Get the latest from TODAY
The Food and Drug Administration has strengthened its warnings about painkillers such as ibuprofen and naproxen, saying not simply that they may raise the risk of heart attacks and strokes, but that they do. It’s got people asking questions. Here are answers to some of the most common ones:
How big is the risk from these drugs?
“We don’t know,” says Dr. Steve Nissen, who heads cardiovascular medicine at the Cleveland Clinic. “And I think it’s important to tell the public that.” It’s because the drugs went on the market without large clinical trials that are usually required for prescription medication, so there’s no information on who is most at risk, what the risky dose is or when the risk kicks in. “Their effects on the heart were simply never studied.”
The FDA is basing its warnings on what are called observational studies. These studies looked at large populations of people to see if those who took these drugs over long periods of time — like people with arthritis — had higher rates of heart attacks and stroke. They did. What the studies cannot tell is whether there’s something different about people who voluntarily take such drugs over time, compared to people who don’t, that might put them at risk.
Millions of people have been taking these drugs every year with no ill-effects. “I think the public needs facts, need the truth. They don’t need to be overly alarmed by this,” Nissen said.
Are these drugs safe for kids?
There’s no indication that they are not, but FDA and other experts stress that anyone, especially children, should take all drugs at the lowest possible dose for the shortest period of time. “Don’t give your child any drug unless they really need them,” Nissen said.
What about occasional use?
“From my perspective, I think people can be reasonably assured,” Nissen said. “Here, the principle is don't overdo. Take the dose that’ll get the job done. I occasionally overdo it with exercise or whatever and I will take one of these drugs. I will take it for a day, half a day and not continue it if I don't need it,” he added.
“Certainly if you have acute injury, taking these drugs is a reasonable thing to do.”
Dr. Allen Taylor, chief cardiologist at Georgetown University Medstar Hospital, agrees. “What I tell a patient is that a small dose for a short period of time for a drug like this, really poses very little risk,” he said.“But if you need these drugs for a long periods of time in high doses, that's a time to consult your doctor.”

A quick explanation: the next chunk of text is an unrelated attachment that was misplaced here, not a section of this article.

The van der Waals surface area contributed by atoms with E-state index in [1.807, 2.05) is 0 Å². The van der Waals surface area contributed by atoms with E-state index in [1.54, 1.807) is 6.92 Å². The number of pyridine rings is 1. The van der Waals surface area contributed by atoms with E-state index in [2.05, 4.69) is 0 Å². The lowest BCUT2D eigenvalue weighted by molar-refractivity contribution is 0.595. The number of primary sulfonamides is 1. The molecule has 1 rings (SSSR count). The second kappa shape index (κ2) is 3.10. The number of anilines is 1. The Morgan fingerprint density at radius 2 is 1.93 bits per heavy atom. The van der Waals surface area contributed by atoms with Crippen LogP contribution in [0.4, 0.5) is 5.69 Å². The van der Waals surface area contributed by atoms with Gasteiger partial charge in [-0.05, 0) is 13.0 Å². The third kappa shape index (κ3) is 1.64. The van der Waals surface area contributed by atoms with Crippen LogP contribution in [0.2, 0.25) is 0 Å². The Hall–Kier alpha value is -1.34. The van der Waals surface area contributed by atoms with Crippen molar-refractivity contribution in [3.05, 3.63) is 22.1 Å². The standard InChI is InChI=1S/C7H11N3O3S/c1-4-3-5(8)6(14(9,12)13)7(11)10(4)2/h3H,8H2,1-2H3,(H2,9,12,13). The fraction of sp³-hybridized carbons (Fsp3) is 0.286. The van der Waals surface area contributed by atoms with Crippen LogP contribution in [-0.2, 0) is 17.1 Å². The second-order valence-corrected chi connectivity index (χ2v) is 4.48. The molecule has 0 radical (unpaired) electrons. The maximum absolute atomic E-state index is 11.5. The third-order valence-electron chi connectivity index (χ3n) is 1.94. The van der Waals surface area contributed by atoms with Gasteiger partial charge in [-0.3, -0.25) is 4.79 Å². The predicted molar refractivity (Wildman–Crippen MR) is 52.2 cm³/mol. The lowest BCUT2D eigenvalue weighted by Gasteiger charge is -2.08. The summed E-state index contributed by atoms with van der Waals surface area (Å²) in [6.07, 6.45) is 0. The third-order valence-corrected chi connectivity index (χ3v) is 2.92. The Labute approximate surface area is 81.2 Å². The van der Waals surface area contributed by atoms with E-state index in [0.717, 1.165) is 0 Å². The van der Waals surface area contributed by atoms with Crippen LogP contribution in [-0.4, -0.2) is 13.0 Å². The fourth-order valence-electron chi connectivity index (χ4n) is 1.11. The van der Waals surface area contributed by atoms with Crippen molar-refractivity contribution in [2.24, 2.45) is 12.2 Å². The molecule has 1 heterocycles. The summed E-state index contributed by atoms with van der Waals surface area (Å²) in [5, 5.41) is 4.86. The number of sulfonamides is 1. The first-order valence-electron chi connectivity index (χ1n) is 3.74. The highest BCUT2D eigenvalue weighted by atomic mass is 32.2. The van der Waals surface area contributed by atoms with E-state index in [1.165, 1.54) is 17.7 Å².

So which drugs are we talking about?
The drugs are called NSAIDS, non-steroidal anti-inflammatory drugs. They’re in the same class as aspirin, although aspirin does not raise the risk of heart attack and stroke — in fact, it can prevent them. Those that raise the risk include ibuprofen, sold under the brand names Advil, Motrin and Midol; naproxen, sold under the brand name Aleve; and the prescription arthritis drug Celebrex. “It is completely unclear whether any of the drugs are better than the others,” Nissen said.
Is there anything safe that I can take?
This FDA warning is an important reminder that no drug is entirely safe. Taking any drug, even one that's sold over the counter, poses some risk. The point is to balance the risks against the benefits. These drugs can reduce fever — a very important benefit. They reduce swelling and inflammation and they relieve pain. People with severe arthritis and other conditions need them to get through the day.
Tylenol, also known as acetaminophen, doesn’t raise heart risks and helps most people to manage pain. But high doses can permanently damage the liver. All NSAIDS, including aspirin, can cause stomach and intestinal bleeding. But NSAIDS may also lower the risk of some cancers.
Opioids can be addictive and dangerous, and the Centers for Disease Control and Prevention says they should be reserved for people who really need them.
The main advice is to talk to your doctor, especially if you have high blood pressure or other heart disease.